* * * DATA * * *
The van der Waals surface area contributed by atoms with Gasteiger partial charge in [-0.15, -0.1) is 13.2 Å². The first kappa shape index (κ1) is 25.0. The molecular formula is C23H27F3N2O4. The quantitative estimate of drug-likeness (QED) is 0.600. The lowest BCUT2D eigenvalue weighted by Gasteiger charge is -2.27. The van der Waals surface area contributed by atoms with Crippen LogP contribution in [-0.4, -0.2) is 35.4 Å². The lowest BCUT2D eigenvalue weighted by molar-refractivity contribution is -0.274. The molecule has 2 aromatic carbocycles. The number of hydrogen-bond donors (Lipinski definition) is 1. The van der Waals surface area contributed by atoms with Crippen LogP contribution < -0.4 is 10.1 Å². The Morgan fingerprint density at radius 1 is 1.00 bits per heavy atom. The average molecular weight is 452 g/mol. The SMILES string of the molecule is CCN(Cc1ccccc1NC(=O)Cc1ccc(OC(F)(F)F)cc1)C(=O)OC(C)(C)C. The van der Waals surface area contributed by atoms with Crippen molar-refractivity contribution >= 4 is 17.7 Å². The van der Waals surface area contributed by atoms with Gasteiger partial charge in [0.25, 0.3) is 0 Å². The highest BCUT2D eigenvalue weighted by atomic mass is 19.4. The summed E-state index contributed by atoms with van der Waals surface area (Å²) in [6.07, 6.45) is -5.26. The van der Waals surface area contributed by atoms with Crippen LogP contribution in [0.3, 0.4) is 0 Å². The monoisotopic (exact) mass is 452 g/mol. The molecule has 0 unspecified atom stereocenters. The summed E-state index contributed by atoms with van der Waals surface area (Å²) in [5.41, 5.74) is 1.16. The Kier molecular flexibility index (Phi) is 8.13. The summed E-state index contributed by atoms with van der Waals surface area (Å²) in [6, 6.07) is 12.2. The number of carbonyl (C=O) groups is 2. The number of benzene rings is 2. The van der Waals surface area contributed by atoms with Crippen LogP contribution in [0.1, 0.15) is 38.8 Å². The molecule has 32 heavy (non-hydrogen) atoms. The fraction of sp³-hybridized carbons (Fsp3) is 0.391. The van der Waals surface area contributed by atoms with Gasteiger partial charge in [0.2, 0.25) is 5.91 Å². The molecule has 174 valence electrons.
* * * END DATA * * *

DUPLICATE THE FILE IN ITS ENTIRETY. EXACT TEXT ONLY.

The van der Waals surface area contributed by atoms with Gasteiger partial charge in [-0.15, -0.1) is 13.2 Å². The first kappa shape index (κ1) is 25.0. The molecular formula is C23H27F3N2O4. The quantitative estimate of drug-likeness (QED) is 0.600. The lowest BCUT2D eigenvalue weighted by Gasteiger charge is -2.27. The van der Waals surface area contributed by atoms with Crippen LogP contribution in [-0.4, -0.2) is 35.4 Å². The lowest BCUT2D eigenvalue weighted by molar-refractivity contribution is -0.274. The molecule has 2 aromatic carbocycles. The number of hydrogen-bond donors (Lipinski definition) is 1. The van der Waals surface area contributed by atoms with Crippen LogP contribution < -0.4 is 10.1 Å². The Morgan fingerprint density at radius 1 is 1.00 bits per heavy atom. The average molecular weight is 452 g/mol. The SMILES string of the molecule is CCN(Cc1ccccc1NC(=O)Cc1ccc(OC(F)(F)F)cc1)C(=O)OC(C)(C)C. The van der Waals surface area contributed by atoms with Crippen molar-refractivity contribution >= 4 is 17.7 Å². The van der Waals surface area contributed by atoms with Gasteiger partial charge in [0.25, 0.3) is 0 Å². The highest BCUT2D eigenvalue weighted by atomic mass is 19.4. The summed E-state index contributed by atoms with van der Waals surface area (Å²) in [6.07, 6.45) is -5.26. The van der Waals surface area contributed by atoms with Crippen LogP contribution in [0.3, 0.4) is 0 Å². The monoisotopic (exact) mass is 452 g/mol. The molecule has 0 unspecified atom stereocenters. The summed E-state index contributed by atoms with van der Waals surface area (Å²) in [5.41, 5.74) is 1.16. The Kier molecular flexibility index (Phi) is 8.13. The summed E-state index contributed by atoms with van der Waals surface area (Å²) in [6, 6.07) is 12.2. The number of carbonyl (C=O) groups is 2. The number of benzene rings is 2. The van der Waals surface area contributed by atoms with Crippen LogP contribution in [0.1, 0.15) is 38.8 Å². The molecule has 32 heavy (non-hydrogen) atoms. The fraction of sp³-hybridized carbons (Fsp3) is 0.391. The van der Waals surface area contributed by atoms with Gasteiger partial charge in [0.2, 0.25) is 5.91 Å². The molecule has 174 valence electrons.